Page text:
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Mobile Etiquette Unacceptable

October 14th, 2013 by Geoff Baldwin

For many businesspeople their need to be constantly monitoring and reacting to their mobile phone has got to the point where they are totally oblivious they’re being judged as ignorant and uncaring by those around them according to RE/MAX WA Managing Director, Geoff Baldwin.

“Accepting calls whilst in a conversation, constantly stepping out of training sessions to take or return calls, texting during sessions, being fixated to their mobile screen when talking to people are all becoming unfortunate traits that we are being judged by”, Mr Baldwin said.

“There is no argument that a mobile phone is an important tool however it should not be something that rules our lives and it should certainly never interfere or override current conversations or interactions.

“I know that that may sound like a radical approach but it is my view that answering a mobile phone call is often the most disrespectful thing we can do, not only to other people around us but also to the caller.

“It is more often the case we are concentrating on something else when our phones ring so the chances of us being able to respond positively and fully to the caller’s inquiry are minimal.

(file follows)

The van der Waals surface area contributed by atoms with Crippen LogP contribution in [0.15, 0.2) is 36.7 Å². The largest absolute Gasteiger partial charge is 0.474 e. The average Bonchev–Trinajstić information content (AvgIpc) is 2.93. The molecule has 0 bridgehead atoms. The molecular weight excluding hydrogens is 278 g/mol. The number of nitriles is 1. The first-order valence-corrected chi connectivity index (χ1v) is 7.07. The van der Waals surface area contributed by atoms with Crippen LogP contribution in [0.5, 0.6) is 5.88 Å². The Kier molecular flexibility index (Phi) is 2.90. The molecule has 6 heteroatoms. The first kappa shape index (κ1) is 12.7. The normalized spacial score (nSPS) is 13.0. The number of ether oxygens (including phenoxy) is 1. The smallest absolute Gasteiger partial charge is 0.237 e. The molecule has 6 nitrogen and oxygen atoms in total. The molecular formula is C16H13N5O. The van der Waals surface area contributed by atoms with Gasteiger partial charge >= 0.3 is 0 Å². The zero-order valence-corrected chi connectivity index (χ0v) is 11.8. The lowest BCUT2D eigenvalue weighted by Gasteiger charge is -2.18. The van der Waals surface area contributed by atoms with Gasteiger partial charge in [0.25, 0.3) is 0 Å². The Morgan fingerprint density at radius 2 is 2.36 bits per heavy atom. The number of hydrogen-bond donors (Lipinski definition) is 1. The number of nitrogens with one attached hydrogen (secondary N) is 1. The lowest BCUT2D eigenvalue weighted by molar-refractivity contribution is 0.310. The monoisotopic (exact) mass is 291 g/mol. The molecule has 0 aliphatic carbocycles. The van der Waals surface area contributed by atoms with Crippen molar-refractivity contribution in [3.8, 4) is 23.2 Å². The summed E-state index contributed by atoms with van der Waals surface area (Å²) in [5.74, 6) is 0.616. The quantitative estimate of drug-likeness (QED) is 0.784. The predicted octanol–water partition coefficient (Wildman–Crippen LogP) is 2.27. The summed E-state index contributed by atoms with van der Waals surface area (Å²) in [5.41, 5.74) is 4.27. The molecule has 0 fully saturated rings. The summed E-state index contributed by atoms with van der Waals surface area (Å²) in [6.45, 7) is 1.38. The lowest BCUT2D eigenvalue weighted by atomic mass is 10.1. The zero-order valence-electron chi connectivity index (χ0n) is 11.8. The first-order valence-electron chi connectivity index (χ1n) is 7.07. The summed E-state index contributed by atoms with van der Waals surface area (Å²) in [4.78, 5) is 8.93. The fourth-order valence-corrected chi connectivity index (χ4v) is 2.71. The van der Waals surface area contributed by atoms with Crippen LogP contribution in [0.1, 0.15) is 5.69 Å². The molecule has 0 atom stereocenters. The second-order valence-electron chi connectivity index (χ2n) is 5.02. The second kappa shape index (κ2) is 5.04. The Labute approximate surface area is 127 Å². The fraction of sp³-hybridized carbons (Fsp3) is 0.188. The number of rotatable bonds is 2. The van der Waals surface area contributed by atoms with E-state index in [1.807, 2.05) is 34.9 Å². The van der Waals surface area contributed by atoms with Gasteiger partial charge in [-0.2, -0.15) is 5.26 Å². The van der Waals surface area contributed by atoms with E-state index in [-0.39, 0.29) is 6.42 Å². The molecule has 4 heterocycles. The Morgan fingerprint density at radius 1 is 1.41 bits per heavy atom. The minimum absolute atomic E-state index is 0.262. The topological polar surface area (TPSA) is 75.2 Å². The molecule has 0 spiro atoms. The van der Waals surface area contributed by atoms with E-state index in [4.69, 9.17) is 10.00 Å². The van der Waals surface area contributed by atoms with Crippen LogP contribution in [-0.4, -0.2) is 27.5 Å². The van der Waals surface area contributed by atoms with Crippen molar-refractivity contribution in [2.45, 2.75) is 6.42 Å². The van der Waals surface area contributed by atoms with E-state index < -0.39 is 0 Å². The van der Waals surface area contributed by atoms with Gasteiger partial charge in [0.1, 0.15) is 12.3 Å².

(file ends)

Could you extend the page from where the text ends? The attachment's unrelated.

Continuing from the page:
“By letting all of our calls go to voicemail we remain focussed on the task at hand and maintain more genuine, uninterrupted conversations but importantly, the caller will have left their name, their contact details and exactly what they are inquiring about so that when you return their call you can be clear minded and prepared.

“Obviously we should return calls in a timely manner and it is very common for people to express their appreciation by saying “thanks for getting back to me” however, it is interesting that almost no one ever thanks you for answering your phone.

“Leaving a mobile on vibrate, or even silent mode, on the table in front of you at appointments or in training sessions is just as annoying in that you and others around you are distracted every time your phone screen lights up and you glance at it or pick it up not to mention tweeting and other social media habits.

“I encourage people I work with to leave their phone in the car whenever they are going into a meeting or at least, turn it off completely and return calls after their appointment or during breaks.

“I also point out that there is no reason to raise our voices 10 or 20 decibels louder when we are talking on our mobile phones which is another distracting and disrespectful habit of many agents.

“A mobile phone is a wonderful resource but when it starts to control the lives of agents and disrupt the lives of those around them then it is time to take stock and be more aware of our actions”, Mr Baldwin said.